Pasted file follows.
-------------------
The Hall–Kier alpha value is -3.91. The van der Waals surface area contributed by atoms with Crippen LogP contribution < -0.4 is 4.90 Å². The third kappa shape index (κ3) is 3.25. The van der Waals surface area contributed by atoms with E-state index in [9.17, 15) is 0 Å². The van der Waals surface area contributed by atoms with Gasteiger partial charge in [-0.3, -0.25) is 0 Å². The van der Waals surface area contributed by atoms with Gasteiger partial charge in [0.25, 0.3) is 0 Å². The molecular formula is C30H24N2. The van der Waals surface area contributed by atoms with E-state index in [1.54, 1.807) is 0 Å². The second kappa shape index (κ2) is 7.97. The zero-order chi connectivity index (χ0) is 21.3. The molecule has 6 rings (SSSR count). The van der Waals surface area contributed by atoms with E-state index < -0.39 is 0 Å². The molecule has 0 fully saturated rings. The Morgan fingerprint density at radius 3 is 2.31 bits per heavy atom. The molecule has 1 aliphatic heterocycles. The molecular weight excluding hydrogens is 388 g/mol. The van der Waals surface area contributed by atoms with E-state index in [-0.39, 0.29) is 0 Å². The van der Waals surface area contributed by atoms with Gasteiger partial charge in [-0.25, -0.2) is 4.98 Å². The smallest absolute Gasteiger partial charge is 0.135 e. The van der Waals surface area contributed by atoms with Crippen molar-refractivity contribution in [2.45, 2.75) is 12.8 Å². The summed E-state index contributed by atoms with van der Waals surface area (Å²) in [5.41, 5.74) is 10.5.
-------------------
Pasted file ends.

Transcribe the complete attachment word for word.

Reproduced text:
The Hall–Kier alpha value is -3.91. The van der Waals surface area contributed by atoms with Crippen LogP contribution < -0.4 is 4.90 Å². The third kappa shape index (κ3) is 3.25. The van der Waals surface area contributed by atoms with E-state index in [9.17, 15) is 0 Å². The van der Waals surface area contributed by atoms with Gasteiger partial charge in [-0.3, -0.25) is 0 Å². The van der Waals surface area contributed by atoms with Gasteiger partial charge in [0.25, 0.3) is 0 Å². The molecular formula is C30H24N2. The van der Waals surface area contributed by atoms with E-state index in [1.54, 1.807) is 0 Å². The second kappa shape index (κ2) is 7.97. The zero-order chi connectivity index (χ0) is 21.3. The molecule has 6 rings (SSSR count). The van der Waals surface area contributed by atoms with E-state index < -0.39 is 0 Å². The molecule has 0 fully saturated rings. The Morgan fingerprint density at radius 3 is 2.31 bits per heavy atom. The molecule has 1 aliphatic heterocycles. The molecular weight excluding hydrogens is 388 g/mol. The van der Waals surface area contributed by atoms with E-state index in [-0.39, 0.29) is 0 Å². The van der Waals surface area contributed by atoms with Gasteiger partial charge in [-0.25, -0.2) is 4.98 Å². The smallest absolute Gasteiger partial charge is 0.135 e. The van der Waals surface area contributed by atoms with Crippen molar-refractivity contribution in [2.45, 2.75) is 12.8 Å². The summed E-state index contributed by atoms with van der Waals surface area (Å²) in [5.41, 5.74) is 10.5.